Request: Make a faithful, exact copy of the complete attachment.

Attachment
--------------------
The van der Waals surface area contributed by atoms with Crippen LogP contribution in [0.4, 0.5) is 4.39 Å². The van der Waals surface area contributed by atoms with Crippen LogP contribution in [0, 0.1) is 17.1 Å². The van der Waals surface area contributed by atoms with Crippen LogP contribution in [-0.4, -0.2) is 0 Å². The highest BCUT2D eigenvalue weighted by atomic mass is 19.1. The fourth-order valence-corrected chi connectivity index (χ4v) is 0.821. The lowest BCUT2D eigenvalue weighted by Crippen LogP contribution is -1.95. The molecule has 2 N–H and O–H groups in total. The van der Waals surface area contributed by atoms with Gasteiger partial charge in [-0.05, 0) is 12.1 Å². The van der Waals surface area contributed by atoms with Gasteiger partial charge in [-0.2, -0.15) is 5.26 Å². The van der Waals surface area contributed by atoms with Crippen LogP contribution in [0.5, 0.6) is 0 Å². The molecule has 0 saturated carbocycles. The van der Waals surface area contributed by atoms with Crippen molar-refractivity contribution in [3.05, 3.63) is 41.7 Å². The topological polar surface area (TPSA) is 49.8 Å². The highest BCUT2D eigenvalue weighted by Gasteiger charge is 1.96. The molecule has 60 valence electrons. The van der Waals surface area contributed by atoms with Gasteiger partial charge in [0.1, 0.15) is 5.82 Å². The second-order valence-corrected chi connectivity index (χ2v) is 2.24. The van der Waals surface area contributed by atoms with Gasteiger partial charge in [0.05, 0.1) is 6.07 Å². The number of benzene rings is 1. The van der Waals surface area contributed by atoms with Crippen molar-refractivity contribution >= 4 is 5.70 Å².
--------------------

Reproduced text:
The van der Waals surface area contributed by atoms with Crippen LogP contribution in [0.4, 0.5) is 4.39 Å². The van der Waals surface area contributed by atoms with Crippen LogP contribution in [0, 0.1) is 17.1 Å². The van der Waals surface area contributed by atoms with Crippen LogP contribution in [-0.4, -0.2) is 0 Å². The highest BCUT2D eigenvalue weighted by atomic mass is 19.1. The fourth-order valence-corrected chi connectivity index (χ4v) is 0.821. The lowest BCUT2D eigenvalue weighted by Crippen LogP contribution is -1.95. The molecule has 2 N–H and O–H groups in total. The van der Waals surface area contributed by atoms with Gasteiger partial charge in [-0.05, 0) is 12.1 Å². The van der Waals surface area contributed by atoms with Gasteiger partial charge in [-0.2, -0.15) is 5.26 Å². The van der Waals surface area contributed by atoms with Crippen LogP contribution in [0.5, 0.6) is 0 Å². The molecule has 0 saturated carbocycles. The van der Waals surface area contributed by atoms with Crippen molar-refractivity contribution in [3.05, 3.63) is 41.7 Å². The topological polar surface area (TPSA) is 49.8 Å². The highest BCUT2D eigenvalue weighted by Gasteiger charge is 1.96. The molecule has 60 valence electrons. The van der Waals surface area contributed by atoms with Gasteiger partial charge in [0.1, 0.15) is 5.82 Å². The second-order valence-corrected chi connectivity index (χ2v) is 2.24. The van der Waals surface area contributed by atoms with Gasteiger partial charge in [0.05, 0.1) is 6.07 Å². The number of benzene rings is 1. The van der Waals surface area contributed by atoms with Crippen molar-refractivity contribution >= 4 is 5.70 Å².